OpenAI, a leading AI research company, is seeking to trademark “GPT” in an effort to protect its brand from copycats. The move comes after the company applied to the U.S. Patent and Trademark Office to trademark the acronym for “Generative Pre-trained Transformer” in December, specifically in relation to its own product ChatGPT, a chatbot that has gained widespread virality since its launch last fall.
However, the USPTO recently denied OpenAI’s request to hasten the trademarking process, leaving the company waiting alongside other applicants. Jefferson Scher, a trademark attorney and chair of intellectual property group Carr & Ferrell’s trademark practice group, stated that OpenAI might need to wait another five months before the trademark is approved.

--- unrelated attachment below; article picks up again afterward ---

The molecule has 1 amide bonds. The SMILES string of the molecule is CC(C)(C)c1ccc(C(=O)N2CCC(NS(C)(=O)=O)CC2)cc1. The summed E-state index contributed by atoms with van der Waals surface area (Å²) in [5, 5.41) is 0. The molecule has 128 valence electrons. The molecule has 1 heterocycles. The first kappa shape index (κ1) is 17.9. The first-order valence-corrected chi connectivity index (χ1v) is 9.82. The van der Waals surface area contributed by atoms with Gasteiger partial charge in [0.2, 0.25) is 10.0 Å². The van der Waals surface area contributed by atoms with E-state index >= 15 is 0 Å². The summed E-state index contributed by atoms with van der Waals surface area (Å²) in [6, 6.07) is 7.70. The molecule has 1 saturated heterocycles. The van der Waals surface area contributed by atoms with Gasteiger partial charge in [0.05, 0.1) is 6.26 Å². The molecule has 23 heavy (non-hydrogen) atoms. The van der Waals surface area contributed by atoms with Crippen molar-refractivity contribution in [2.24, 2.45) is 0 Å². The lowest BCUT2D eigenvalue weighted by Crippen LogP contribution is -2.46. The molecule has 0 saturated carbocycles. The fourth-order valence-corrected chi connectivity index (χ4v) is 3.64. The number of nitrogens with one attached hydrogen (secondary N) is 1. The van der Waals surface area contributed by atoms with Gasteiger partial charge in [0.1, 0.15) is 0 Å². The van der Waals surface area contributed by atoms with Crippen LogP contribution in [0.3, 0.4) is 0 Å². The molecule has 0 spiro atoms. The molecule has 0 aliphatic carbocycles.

While the T in GPT stands for “Transformer,” which is also the name of a neural network developed by Google in 2017, Scher believes that OpenAI is likely to receive the trademark in due time. This will come as a relief to the company, which has faced competition from GPT clones, including a chatbot created by Elon Musk called “TruthGPT.”
The popularity of ChatGPT has been both a blessing and a curse for OpenAI. A recent study by Stanford University and Massachusetts Institute of Technology found that 14% of employees using ChatGPT in their workflow saw an increase in productivity, with the least experienced and least skilled workers completing tasks 35% faster. However, OpenAI CEO Sam Altman announced earlier this month that the company will not be releasing ChatGPT-5 anytime soon.
As the AI industry continues to grow, companies like OpenAI will need to take steps to protect their brand and intellectual property. Trademarking GPT is just one example of this, and while the process may take time, it’s a necessary step in ensuring the longevity of the company’s products and services.